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Al Qaeda Commander Clarifies: American Civilians Fair Game

Senior Yemen-based commander says calls by group's leader to avoid targeting civilians doesn't apply to Americans.
By Ari Soffer
First Publish: 11/19/2013, 6:13 PM

Illustration: Site of Al Qaeda bomb attack in Baghdad
Illustration: Site of Al Qaeda bomb attack in Baghdad
Reuters

A senior Al Qaeda commander has sought to clarify a fatwa (Islamic religious ruling) by Al Qaeda head Ayman Al-Zawahiri, in which he urged jihadi groups to avoid targeting civilians.

Speaking to Al-Wasat newspaper, Nasr Al-Aanisi, a commander of the Yemen-based Al Qaeda in the Arabian Peninsula (AQAP), explained that Al-Zawahiri was only referring to "operations" in Muslim countries - and that American civilians are still fair game.

"The group's position and the fatwa it applies is that the Americans are a combatant nation, and the statement [which Al-Zawahiri issued] was addressing non-combatants," Al-Aanisi said in the interview, which was translated by the Middle East Media Research Institute (MEMRI).

MEMRI describes Al-Aanisi as a veteran jihadi, who has fought in numerous 'jihadi fronts', including Afghanistan, Bosnia, and Kashmir.

His clarification of Al-Zawahiri's fatwa does appear to be consistent with recent statements by the Al Qaeda chief in which he praised the Boston Bombing - which specifically targeted American civilians - and called for more "lone-wolf" attacks of the same kind.

Al-Aanisi also reaffirmed Al Qaeda's opposition to participation in democratic political processes, saying that it would be an implicit acceptance of the very western systems the group is fighting to destroy.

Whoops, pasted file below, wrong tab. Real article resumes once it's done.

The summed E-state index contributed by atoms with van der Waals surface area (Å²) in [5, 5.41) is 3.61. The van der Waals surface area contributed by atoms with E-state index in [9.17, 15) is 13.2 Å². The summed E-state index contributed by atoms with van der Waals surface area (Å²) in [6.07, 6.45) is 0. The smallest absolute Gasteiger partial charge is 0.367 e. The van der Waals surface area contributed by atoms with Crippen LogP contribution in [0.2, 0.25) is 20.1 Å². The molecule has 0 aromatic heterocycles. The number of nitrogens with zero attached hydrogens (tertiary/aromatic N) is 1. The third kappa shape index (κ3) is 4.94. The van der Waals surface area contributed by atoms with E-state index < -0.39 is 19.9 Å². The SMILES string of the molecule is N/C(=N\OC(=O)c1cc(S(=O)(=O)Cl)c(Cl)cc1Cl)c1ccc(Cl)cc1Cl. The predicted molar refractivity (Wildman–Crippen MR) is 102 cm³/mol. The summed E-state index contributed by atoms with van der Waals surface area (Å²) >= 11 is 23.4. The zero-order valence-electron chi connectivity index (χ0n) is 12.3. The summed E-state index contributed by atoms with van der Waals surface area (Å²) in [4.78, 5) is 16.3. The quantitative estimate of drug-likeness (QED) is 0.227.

"Giving up weapons while sharia [Islamic law] is being made absent and people are being ruled by man-made laws means agreeing with the situation. As for forming a political party, our position is clear regarding democracy and parties," he said.

He added that recent events in Egypt - in which Mohammed Morsi, a democratically-elected Islamist president, was eventually ousted from power in what he termed "a clear military coup" - was a "lesson" to other Islamist groups against abandoning violent jihad to take part in elections.

The decision by the Muslim Brotherhood to take part in Egyptian elections was harshly criticized by Al Qaeda leaders at the time, highlighting an age-old ideological dispute among Islamists over the issue of political participation. That very dispute was in fact one of the pretexts for former Brotherhood member Al-Zawahiri to break away and eventually help found Al Qaeda.

Al-Aansi's announcement will be seen as a validation of the assertion by US officials that AQAP is Al Qaeda's most dangerous branch.

Back in August, the US closed nearly two dozen of its embassies throughout the Middle East after receiving intelligence that Al-Zawahiri had been coordinating a major terrorist plot along with AQAP leader Nasser al-Wuhayshi.